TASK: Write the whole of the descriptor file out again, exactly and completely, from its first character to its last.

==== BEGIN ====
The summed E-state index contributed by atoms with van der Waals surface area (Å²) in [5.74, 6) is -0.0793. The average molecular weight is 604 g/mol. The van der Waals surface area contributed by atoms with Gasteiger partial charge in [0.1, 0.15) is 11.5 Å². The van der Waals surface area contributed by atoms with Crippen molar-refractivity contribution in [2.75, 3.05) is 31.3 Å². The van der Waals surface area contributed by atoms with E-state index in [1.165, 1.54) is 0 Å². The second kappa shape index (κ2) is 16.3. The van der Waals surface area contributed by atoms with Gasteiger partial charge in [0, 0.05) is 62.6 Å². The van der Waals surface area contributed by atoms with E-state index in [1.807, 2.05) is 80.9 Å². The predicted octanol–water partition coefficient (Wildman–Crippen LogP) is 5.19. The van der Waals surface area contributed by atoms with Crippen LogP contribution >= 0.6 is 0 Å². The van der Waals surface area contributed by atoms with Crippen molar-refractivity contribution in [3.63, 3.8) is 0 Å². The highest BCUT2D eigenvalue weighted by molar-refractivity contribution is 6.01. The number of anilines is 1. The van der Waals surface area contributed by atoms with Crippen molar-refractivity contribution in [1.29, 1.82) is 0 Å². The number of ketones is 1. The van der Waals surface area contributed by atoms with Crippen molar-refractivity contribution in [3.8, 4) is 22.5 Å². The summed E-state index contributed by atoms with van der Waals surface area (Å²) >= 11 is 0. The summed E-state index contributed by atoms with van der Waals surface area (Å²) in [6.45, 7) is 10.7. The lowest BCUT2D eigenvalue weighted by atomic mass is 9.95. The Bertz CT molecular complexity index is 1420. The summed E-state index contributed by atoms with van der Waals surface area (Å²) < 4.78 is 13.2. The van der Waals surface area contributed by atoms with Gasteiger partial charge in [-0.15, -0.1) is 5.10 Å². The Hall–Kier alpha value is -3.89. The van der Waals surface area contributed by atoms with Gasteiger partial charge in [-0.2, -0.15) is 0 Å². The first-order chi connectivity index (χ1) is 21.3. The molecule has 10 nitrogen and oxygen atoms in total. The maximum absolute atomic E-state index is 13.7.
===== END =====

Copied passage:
The summed E-state index contributed by atoms with van der Waals surface area (Å²) in [5.74, 6) is -0.0793. The average molecular weight is 604 g/mol. The van der Waals surface area contributed by atoms with Gasteiger partial charge in [0.1, 0.15) is 11.5 Å². The van der Waals surface area contributed by atoms with Crippen molar-refractivity contribution in [2.75, 3.05) is 31.3 Å². The van der Waals surface area contributed by atoms with E-state index in [1.165, 1.54) is 0 Å². The second kappa shape index (κ2) is 16.3. The van der Waals surface area contributed by atoms with Gasteiger partial charge in [0, 0.05) is 62.6 Å². The van der Waals surface area contributed by atoms with E-state index in [1.807, 2.05) is 80.9 Å². The predicted octanol–water partition coefficient (Wildman–Crippen LogP) is 5.19. The van der Waals surface area contributed by atoms with Crippen LogP contribution >= 0.6 is 0 Å². The van der Waals surface area contributed by atoms with Crippen molar-refractivity contribution in [3.63, 3.8) is 0 Å². The highest BCUT2D eigenvalue weighted by molar-refractivity contribution is 6.01. The number of anilines is 1. The van der Waals surface area contributed by atoms with Crippen molar-refractivity contribution in [1.29, 1.82) is 0 Å². The number of ketones is 1. The van der Waals surface area contributed by atoms with Crippen molar-refractivity contribution in [3.8, 4) is 22.5 Å². The summed E-state index contributed by atoms with van der Waals surface area (Å²) >= 11 is 0. The summed E-state index contributed by atoms with van der Waals surface area (Å²) in [6.45, 7) is 10.7. The lowest BCUT2D eigenvalue weighted by atomic mass is 9.95. The Bertz CT molecular complexity index is 1420. The summed E-state index contributed by atoms with van der Waals surface area (Å²) < 4.78 is 13.2. The van der Waals surface area contributed by atoms with Gasteiger partial charge in [-0.15, -0.1) is 5.10 Å². The Hall–Kier alpha value is -3.89. The van der Waals surface area contributed by atoms with Gasteiger partial charge in [-0.2, -0.15) is 0 Å². The first-order chi connectivity index (χ1) is 21.3. The molecule has 10 nitrogen and oxygen atoms in total. The maximum absolute atomic E-state index is 13.7.